In the area of anode materials for NIBs, we are currently investigating hard-carbon-based and titanate materials. Our group is currently developing cost-effective production methods of these materials as well as investigating in-depth the structural and dynamic processes occurring during battery cycling. These studies will allow us to provide a rational materials design to mitigate long-term degradation. Additionally, despite several promising materials being proposed and tested in our lab, the interaction of the conventional electrolytes with electrodes and SEI formation is still poorly understood and known to impact negatively the performance of NIBs. In this matter, our group is currently involved in this field of research in collaboration with NEXGENNA partners to build up effective electrolytes that are stable with our electrode materials.
On the other hand, the development of stable high voltage and high capacity cathodes is desired to obtain NIBs with high-energy density. For that, our lab is researching on the stabilization of high energy density layered oxides based on low-cost abundant elements (e.g. Fe, Cu or Mn). We also aim to understand questions regarding the sodium storage mechanism and the structure-function correlation in these materials, which remain still unanswered for most of them.
Beyond Li-ion batteries: Magnesium batteries
Rechargeable magnesium batteries (RMBs) have arisen as promising substitutes to LIBs due to the divalent nature, high abundance, low-cost, and environmental benignity of magnesium. To enable high-energy densities in RMBs, it is crucial the use of Mg metal as anode, which exhibits a large volumetric capacity of 3882 mAh/cm3 (vs. 2044 mAh/cm3 for Li) and a redox potential of EMg2+/Mg= −2.36 V vs. SHE. Moreover, Mg is less prone to dendrite formation upon plating/stripping at realistic current densities. Additionally, air exposure is much less of a safety issue with magnesium than it is with lithium since the former does not usually form toxic and/or dangerous compounds, leading to more cost-effective and eco-friendly industrial processes. Currently, there are key challenges associated to the implementation of RMBs, which reside in the realisation of Mg-based electrolytes stable over a wide voltage window, compatible with Mg and non-corrosive to cell components, and the development of suitable high-energy density cathode materials.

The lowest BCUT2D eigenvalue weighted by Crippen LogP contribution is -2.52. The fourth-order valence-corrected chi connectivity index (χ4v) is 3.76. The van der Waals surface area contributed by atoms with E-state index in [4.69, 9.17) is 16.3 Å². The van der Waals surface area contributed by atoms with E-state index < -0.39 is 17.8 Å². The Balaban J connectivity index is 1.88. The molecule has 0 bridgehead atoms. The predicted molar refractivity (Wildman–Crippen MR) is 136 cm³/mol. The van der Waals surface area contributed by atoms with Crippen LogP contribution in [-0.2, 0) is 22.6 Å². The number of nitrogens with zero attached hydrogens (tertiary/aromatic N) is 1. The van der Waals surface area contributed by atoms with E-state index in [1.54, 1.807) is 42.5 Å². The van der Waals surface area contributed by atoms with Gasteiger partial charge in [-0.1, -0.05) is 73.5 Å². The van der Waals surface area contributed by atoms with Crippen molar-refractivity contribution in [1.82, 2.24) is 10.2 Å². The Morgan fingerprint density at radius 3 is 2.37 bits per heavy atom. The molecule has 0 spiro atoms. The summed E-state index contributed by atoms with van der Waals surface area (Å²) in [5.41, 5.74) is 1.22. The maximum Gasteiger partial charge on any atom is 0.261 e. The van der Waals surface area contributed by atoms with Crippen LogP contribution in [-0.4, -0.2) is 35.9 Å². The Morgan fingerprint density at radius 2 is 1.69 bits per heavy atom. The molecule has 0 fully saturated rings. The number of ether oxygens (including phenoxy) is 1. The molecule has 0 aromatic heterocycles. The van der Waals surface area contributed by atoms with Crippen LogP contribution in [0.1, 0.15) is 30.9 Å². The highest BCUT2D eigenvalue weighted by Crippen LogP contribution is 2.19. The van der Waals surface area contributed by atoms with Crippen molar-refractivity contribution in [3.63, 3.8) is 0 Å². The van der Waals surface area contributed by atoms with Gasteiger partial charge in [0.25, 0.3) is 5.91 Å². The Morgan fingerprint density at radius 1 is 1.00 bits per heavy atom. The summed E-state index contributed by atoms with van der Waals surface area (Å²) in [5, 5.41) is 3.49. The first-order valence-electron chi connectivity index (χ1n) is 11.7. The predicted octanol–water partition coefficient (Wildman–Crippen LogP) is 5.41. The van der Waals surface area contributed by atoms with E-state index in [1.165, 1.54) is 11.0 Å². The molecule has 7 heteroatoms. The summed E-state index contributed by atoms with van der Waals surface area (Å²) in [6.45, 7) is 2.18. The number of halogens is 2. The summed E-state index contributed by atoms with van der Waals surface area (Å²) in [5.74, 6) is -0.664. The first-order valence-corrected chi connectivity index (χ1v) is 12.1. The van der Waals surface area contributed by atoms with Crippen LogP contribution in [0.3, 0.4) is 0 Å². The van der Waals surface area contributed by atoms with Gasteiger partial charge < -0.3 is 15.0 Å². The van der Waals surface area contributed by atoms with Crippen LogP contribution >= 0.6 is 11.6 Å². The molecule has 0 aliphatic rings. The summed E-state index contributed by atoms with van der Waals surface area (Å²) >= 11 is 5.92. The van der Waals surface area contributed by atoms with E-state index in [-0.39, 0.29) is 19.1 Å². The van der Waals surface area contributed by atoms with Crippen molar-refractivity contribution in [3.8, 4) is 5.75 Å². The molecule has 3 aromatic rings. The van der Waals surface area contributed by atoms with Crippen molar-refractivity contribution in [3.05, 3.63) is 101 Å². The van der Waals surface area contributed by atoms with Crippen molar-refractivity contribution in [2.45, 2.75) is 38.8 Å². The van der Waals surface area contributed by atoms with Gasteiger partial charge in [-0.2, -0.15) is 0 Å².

Our group is developing novel spinel-based cathode materials for RMBs, which we are studying in combination with anodes and electrolyte systems for optimal electrochemical performance. Our main goals are: 1) to improve the stability and kinetics of Mg intercalation in these materials by altering the (micro)structure of these materials and 2) to unravel the degradation mechanisms occurring upon cycling that lead to a fast capacity fading to inform our synthetic strategies.
Rechargeable aqueous Zn-ion batteries
Rechargeable aqueous zinc-ion batteries (AZIBs) have recently attracted a lot of attention owing to the natural abundance, non-toxicity, safety and cost-effectiveness of zinc. In addition to this, high theoretical capacity (820 mAh/g), low redox potential (-0.76 V vs. SHE), and the stability of the zinc metal in aqueous electrolytes make this battery technology a promising alternative to state-of-the-art rechargeable batteries to be used in smart grid energy storage. The success of this technology remains a challenge as AZIBs require high demanding conditions, for example, finding multivalent electrode materials that can provide a large interlayer space for ionic intercalation.
We are developing novel and stable electrode materials for AZIBs and exploring their performance when combining these with different aqueous electrolyte formulations. We employ a combination of techniques such as powder X-ray diffraction, X-ray absorption near-edge spectroscopy, Fourier-transform infrared spectroscopy and Inductively coupled plasma-optical emission spectrometry to provide insight into the complex charge-compensation mechanisms occurring in these materials, where reactions beyond Zn-ion (de)insertion take place due to the crucial role of water in these systems.